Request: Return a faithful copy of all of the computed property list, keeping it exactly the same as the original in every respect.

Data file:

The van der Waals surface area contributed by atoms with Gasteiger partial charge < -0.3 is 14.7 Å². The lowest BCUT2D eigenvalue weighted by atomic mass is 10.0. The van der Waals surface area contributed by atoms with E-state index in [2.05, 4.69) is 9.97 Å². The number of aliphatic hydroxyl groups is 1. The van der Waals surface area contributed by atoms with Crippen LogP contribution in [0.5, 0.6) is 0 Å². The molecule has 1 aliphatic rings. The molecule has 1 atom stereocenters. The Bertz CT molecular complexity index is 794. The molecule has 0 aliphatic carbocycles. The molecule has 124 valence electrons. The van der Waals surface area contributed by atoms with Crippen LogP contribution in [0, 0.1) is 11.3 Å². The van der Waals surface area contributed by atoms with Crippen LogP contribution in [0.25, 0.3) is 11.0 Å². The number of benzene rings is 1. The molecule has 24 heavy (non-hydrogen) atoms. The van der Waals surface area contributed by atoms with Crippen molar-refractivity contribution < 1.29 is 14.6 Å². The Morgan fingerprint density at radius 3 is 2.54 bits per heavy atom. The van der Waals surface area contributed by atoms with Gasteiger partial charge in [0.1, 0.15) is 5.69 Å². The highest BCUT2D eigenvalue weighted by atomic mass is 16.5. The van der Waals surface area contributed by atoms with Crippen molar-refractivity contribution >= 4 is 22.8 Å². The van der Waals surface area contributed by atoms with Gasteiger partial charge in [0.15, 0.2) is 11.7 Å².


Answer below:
The van der Waals surface area contributed by atoms with Gasteiger partial charge < -0.3 is 14.7 Å². The lowest BCUT2D eigenvalue weighted by atomic mass is 10.0. The van der Waals surface area contributed by atoms with E-state index in [2.05, 4.69) is 9.97 Å². The number of aliphatic hydroxyl groups is 1. The van der Waals surface area contributed by atoms with Crippen LogP contribution in [0.5, 0.6) is 0 Å². The molecule has 1 aliphatic rings. The molecule has 1 atom stereocenters. The Bertz CT molecular complexity index is 794. The molecule has 0 aliphatic carbocycles. The molecule has 124 valence electrons. The van der Waals surface area contributed by atoms with Crippen LogP contribution in [0, 0.1) is 11.3 Å². The van der Waals surface area contributed by atoms with Crippen LogP contribution in [0.25, 0.3) is 11.0 Å². The number of benzene rings is 1. The molecule has 24 heavy (non-hydrogen) atoms. The van der Waals surface area contributed by atoms with Crippen molar-refractivity contribution < 1.29 is 14.6 Å². The Morgan fingerprint density at radius 3 is 2.54 bits per heavy atom. The van der Waals surface area contributed by atoms with Gasteiger partial charge in [0.1, 0.15) is 5.69 Å². The highest BCUT2D eigenvalue weighted by atomic mass is 16.5. The van der Waals surface area contributed by atoms with Crippen molar-refractivity contribution >= 4 is 22.8 Å². The van der Waals surface area contributed by atoms with Gasteiger partial charge in [0.15, 0.2) is 11.7 Å².